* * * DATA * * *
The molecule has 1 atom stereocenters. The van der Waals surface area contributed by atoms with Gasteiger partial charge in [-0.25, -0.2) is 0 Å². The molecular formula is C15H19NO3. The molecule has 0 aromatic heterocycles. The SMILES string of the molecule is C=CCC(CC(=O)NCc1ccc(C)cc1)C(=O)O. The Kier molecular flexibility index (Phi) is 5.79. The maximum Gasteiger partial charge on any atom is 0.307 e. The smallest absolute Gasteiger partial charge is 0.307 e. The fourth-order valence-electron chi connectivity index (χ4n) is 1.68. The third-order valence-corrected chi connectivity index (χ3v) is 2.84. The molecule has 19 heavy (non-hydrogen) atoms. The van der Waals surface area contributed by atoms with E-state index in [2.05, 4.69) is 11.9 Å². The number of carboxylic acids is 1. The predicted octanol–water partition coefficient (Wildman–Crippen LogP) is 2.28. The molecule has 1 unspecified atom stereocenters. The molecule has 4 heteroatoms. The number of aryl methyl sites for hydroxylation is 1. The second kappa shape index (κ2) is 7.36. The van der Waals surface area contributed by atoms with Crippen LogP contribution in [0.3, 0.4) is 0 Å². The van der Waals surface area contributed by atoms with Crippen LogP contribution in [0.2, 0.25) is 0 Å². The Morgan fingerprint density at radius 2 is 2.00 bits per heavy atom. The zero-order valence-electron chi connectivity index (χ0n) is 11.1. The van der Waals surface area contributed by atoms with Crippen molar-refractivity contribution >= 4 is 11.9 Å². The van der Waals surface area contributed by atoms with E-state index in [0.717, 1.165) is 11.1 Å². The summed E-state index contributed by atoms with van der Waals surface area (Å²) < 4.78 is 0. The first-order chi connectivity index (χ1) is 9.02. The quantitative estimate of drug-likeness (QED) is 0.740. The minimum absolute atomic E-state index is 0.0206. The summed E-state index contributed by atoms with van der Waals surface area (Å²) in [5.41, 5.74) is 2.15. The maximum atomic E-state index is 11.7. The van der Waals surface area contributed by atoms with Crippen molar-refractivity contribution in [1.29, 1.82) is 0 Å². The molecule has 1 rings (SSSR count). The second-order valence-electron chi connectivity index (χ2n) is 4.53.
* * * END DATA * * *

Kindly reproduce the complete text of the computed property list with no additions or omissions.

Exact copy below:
The molecule has 1 atom stereocenters. The van der Waals surface area contributed by atoms with Gasteiger partial charge in [-0.25, -0.2) is 0 Å². The molecular formula is C15H19NO3. The molecule has 0 aromatic heterocycles. The SMILES string of the molecule is C=CCC(CC(=O)NCc1ccc(C)cc1)C(=O)O. The Kier molecular flexibility index (Phi) is 5.79. The maximum Gasteiger partial charge on any atom is 0.307 e. The smallest absolute Gasteiger partial charge is 0.307 e. The fourth-order valence-electron chi connectivity index (χ4n) is 1.68. The third-order valence-corrected chi connectivity index (χ3v) is 2.84. The molecule has 19 heavy (non-hydrogen) atoms. The van der Waals surface area contributed by atoms with E-state index in [2.05, 4.69) is 11.9 Å². The number of carboxylic acids is 1. The predicted octanol–water partition coefficient (Wildman–Crippen LogP) is 2.28. The molecule has 1 unspecified atom stereocenters. The molecule has 4 heteroatoms. The number of aryl methyl sites for hydroxylation is 1. The second kappa shape index (κ2) is 7.36. The van der Waals surface area contributed by atoms with Crippen LogP contribution in [0.3, 0.4) is 0 Å². The van der Waals surface area contributed by atoms with Crippen LogP contribution in [0.2, 0.25) is 0 Å². The Morgan fingerprint density at radius 2 is 2.00 bits per heavy atom. The zero-order valence-electron chi connectivity index (χ0n) is 11.1. The van der Waals surface area contributed by atoms with Crippen molar-refractivity contribution >= 4 is 11.9 Å². The van der Waals surface area contributed by atoms with E-state index in [0.717, 1.165) is 11.1 Å². The summed E-state index contributed by atoms with van der Waals surface area (Å²) < 4.78 is 0. The first-order chi connectivity index (χ1) is 9.02. The quantitative estimate of drug-likeness (QED) is 0.740. The minimum absolute atomic E-state index is 0.0206. The summed E-state index contributed by atoms with van der Waals surface area (Å²) in [5.41, 5.74) is 2.15. The maximum atomic E-state index is 11.7. The van der Waals surface area contributed by atoms with Crippen molar-refractivity contribution in [1.29, 1.82) is 0 Å². The molecule has 1 rings (SSSR count). The second-order valence-electron chi connectivity index (χ2n) is 4.53.